Confessions of a Serial Quitter


As I sit on the plane headed back home to Houston from Denver, excited to see my family, I find myself reflecting over the past week and the time spent at the American Society of Safety Engineers Annual National Safety Conference, “Safety 2017”. To say my mind is reeling is putting it lightly. After hearing keynote speeches from incredibly motivational people and meeting some extremely knowledgeable folks, I feel like a rocket on a launch pad. I can already see the eye rolls from my peers on Monday when I burst into the office like the Kool-Aid Man. OH YEAH!!!!

I feel supercharged. I know there are thousands of other attendees on their way home feeling the same way and I hope it stays with them. I hope each and every one of them finds a way, large or small, to change their life, change the life of those around them and maybe change the world. There is one thing I want to point out about my experience, my motivation did not begin in the Mile-High Ball Room of the Colorado Convention Center on Tuesday morning. While it may have been realized there, my eyes opened about three weeks ago, in the kids’ playroom of my home.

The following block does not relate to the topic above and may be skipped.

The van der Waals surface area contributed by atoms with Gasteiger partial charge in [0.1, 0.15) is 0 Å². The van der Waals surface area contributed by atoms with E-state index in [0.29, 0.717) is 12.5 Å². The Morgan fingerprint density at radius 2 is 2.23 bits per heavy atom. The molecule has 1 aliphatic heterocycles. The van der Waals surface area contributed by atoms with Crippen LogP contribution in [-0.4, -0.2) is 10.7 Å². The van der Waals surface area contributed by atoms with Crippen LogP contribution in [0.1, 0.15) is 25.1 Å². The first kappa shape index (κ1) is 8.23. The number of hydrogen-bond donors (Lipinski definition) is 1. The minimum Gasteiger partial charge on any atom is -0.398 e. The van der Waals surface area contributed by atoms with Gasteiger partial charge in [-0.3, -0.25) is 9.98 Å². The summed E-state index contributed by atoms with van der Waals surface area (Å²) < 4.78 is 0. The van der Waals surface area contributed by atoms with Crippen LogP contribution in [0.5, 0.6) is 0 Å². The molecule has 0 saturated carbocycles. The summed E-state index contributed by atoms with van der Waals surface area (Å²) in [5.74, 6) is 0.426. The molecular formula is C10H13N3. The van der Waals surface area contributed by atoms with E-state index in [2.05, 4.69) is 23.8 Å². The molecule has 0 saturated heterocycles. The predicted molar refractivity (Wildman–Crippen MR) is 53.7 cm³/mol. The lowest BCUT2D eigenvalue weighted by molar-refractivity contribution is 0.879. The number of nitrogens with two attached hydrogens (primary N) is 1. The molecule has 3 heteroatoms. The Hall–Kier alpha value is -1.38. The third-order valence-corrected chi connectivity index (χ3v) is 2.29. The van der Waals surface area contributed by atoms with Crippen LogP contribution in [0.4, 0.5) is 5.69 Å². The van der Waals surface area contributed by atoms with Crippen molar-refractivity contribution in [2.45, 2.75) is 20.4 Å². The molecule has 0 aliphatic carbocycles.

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I am a quitter. It’s a hard thing to think, let alone to write or even say out loud. As hard as it is, it’s true. I have quit on some of the most important things in my past. I am not proud. Like most quitters, at the time, I didn’t think of what I was doing as quitting. I’d come up with some excuse as to why whatever I was doing was a “waste of time” or that I should just “cut my losses” when something wasn’t going my way. Just like anything in life, the more you do it, the easier it becomes. Quitting became a breeze. I’d rationalize, I’d quit and when I started to feel guilty, I’d rationalize some more until I believed I had made the right choice. Years ago, I was testing for a local fire department. I had two tasks left and I was ahead of the time limit. I was winning. Then, as I began the second to last task, I threw in the towel. I quit. Why?! For years after I told myself that I became ill and was forced to quit. “I’ll come back and try again when I feel better”, I told myself. As I look back, sure I felt sick. I was exerting myself physically and mentally to extreme levels. Was this new to me? Absolutely not. I had pushed myself much harder before that. The truth is, I was scared, I was uncomfortable and I was filled with self-doubt. I was feeling mentally weak and I gave in to that weakness. I took the easy route.